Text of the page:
High Blood Protein (Hyperproteinemia)

High protein in blood (hyperproteinemia) means you have abnormally high levels of protein in your blood plasma. If your blood protein levels are unusually high, a healthcare provider will order more tests to determine the condition or issue that caused your high blood protein levels.


What does it mean to have high protein in my blood?

Like its name, high protein in blood (hyperproteinemia) means the levels of protein in your blood plasma are higher than normal. Plasma is the liquid part of your blood. There are two main blood proteins — albumin and globulins:

  • Albumin: Your liver makes albumin protein. This protein keeps fluid from leaking from your blood vessels. It also helps enzymes, vitamins and other substances circulate throughout your body. A normal albumin range in an adult is 3.5 to 5.0 grams per deciliter (g/dl).
  • Globulins: Your liver and your immune system make globulins. This protein helps fight off infections. A normal globulin range in an adult is about 2.0 to 3.5 g/dl.

What are high blood protein symptoms?

High blood protein levels don’t cause symptoms. You may learn you have high blood protein if a healthcare provider orders a comprehensive metabolic panel. The results will show your total protein levels, albumin levels and the ratio of albumin to globulins, or A/G ratio. (A normal A/G ratio is 0.8 to 2.0.) If your blood protein levels are unusually high, a healthcare provider may order more tests, such as protein electrophoresis or total immunoglobulin levels.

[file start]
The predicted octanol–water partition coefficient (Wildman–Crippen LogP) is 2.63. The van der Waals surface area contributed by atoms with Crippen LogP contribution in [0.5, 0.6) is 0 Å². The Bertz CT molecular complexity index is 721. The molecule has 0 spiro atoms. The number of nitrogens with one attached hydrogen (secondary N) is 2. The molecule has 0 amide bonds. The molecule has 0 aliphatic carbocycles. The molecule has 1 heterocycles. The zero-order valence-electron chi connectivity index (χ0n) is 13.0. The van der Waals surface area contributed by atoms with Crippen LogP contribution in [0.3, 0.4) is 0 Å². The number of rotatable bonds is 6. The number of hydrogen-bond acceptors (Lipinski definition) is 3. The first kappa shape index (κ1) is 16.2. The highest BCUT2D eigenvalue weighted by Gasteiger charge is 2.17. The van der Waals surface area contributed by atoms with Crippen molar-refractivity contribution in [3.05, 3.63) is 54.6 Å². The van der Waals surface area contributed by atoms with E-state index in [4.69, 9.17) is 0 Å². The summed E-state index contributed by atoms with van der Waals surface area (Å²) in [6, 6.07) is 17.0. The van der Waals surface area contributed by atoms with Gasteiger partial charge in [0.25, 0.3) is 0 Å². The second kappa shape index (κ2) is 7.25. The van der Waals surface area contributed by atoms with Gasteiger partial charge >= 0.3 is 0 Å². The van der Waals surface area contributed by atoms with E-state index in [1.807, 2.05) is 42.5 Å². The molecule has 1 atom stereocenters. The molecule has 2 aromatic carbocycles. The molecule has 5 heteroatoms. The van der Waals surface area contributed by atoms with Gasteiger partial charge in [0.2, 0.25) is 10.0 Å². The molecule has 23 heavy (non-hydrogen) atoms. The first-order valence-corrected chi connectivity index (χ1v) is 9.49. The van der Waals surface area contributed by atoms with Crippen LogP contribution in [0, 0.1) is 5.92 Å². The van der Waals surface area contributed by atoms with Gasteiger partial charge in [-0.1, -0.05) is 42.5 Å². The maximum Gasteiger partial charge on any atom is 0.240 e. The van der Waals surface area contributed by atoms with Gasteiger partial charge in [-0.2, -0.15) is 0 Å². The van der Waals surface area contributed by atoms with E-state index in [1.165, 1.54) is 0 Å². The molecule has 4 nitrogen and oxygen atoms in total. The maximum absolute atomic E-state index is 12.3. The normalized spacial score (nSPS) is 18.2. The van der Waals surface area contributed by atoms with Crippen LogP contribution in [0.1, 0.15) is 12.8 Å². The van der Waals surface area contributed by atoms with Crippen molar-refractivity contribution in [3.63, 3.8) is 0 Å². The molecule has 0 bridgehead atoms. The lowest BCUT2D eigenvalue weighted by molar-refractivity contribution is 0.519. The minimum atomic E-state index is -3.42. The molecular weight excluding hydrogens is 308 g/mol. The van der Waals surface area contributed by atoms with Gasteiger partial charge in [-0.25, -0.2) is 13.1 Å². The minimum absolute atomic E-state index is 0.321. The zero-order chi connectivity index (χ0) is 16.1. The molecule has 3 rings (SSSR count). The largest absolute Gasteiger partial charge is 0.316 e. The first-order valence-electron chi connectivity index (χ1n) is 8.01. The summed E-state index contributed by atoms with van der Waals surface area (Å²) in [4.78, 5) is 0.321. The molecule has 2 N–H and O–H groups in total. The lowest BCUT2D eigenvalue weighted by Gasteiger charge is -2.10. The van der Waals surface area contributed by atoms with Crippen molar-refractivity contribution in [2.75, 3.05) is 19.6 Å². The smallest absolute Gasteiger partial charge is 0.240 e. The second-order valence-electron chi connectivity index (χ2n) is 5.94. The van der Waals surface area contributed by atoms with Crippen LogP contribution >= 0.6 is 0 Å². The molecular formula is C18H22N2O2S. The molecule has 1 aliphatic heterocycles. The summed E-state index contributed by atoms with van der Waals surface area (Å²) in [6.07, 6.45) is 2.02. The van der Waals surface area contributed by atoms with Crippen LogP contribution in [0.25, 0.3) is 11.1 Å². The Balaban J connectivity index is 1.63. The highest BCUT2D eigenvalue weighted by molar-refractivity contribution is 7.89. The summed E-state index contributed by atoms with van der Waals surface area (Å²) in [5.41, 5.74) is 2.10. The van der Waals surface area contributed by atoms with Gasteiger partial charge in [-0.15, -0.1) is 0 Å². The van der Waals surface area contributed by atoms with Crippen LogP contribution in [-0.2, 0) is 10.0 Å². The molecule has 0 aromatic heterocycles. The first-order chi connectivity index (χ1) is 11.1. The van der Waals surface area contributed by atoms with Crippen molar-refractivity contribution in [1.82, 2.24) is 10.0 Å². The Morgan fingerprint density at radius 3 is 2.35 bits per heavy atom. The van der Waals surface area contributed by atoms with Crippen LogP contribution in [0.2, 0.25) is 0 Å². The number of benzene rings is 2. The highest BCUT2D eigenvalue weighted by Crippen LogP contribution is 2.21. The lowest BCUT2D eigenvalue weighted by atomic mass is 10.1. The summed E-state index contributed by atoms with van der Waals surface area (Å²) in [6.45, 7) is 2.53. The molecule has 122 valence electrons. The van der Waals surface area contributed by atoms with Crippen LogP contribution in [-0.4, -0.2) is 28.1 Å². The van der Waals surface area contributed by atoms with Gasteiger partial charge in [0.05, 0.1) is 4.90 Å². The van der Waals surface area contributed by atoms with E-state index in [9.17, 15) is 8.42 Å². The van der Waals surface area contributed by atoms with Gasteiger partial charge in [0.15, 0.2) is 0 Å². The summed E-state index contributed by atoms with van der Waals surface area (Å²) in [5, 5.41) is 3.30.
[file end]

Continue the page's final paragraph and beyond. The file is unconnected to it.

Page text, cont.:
Should I be worried if I have high blood protein?

No, you shouldn’t worry about a test result that shows your blood protein is higher than normal. Your test result doesn’t necessarily mean you have a serious illness. If your blood protein level is unusually high, your healthcare provider may order additional blood tests to get more information. They’ll also explain what may be causing a high blood protein level and what other tests they’ll order to identify the underlying condition.


Cleveland Clinic is a non-profit academic medical center. Advertising on our site helps support our mission. We do not endorse non-Cleveland Clinic products or services. Policy

Possible Causes

What causes high blood protein?

High blood protein levels are linked to several medical conditions and issues:

Care and Treatment

How do healthcare providers treat high blood protein?

High blood protein isn’t a medical condition. It’s a sign of an underlying issue. By treating the underlying issue, healthcare providers solve your blood protein problem.

Can I prevent high blood protein?

Many things may cause high blood protein levels, from dehydration to infections to certain blood cancers. In general, you can’t prevent all of the issues that may cause high blood protein.


Additional Common Questions

A blood test shows I have high blood protein. What should I do next?

If a test shows you have high blood protein, you should:

  • Make sure you get any additional tests your healthcare provider recommends.
  • Follow up with your healthcare provider. They may schedule additional appointments and tests so they can diagnose the issue causing high blood protein.

A note from Cleveland Clinic

It’s human nature to worry when medical tests show abnormal results. If a test shows you have high blood protein, you’re probably wondering why. You may worry that the test result means you could have a serious medical issue. If this is your situation, it’s important to remember a single blood test result isn’t a diagnosis. It’s a signal to your healthcare provider that there’s something going on in your body. If you have high blood protein, ask your healthcare provider to explain what your test results mean and what next steps they recommend.

Medically Reviewed

Last reviewed on 10/11/2022.

Learn more about our editorial process.

Cancer Answer Line 866.223.8100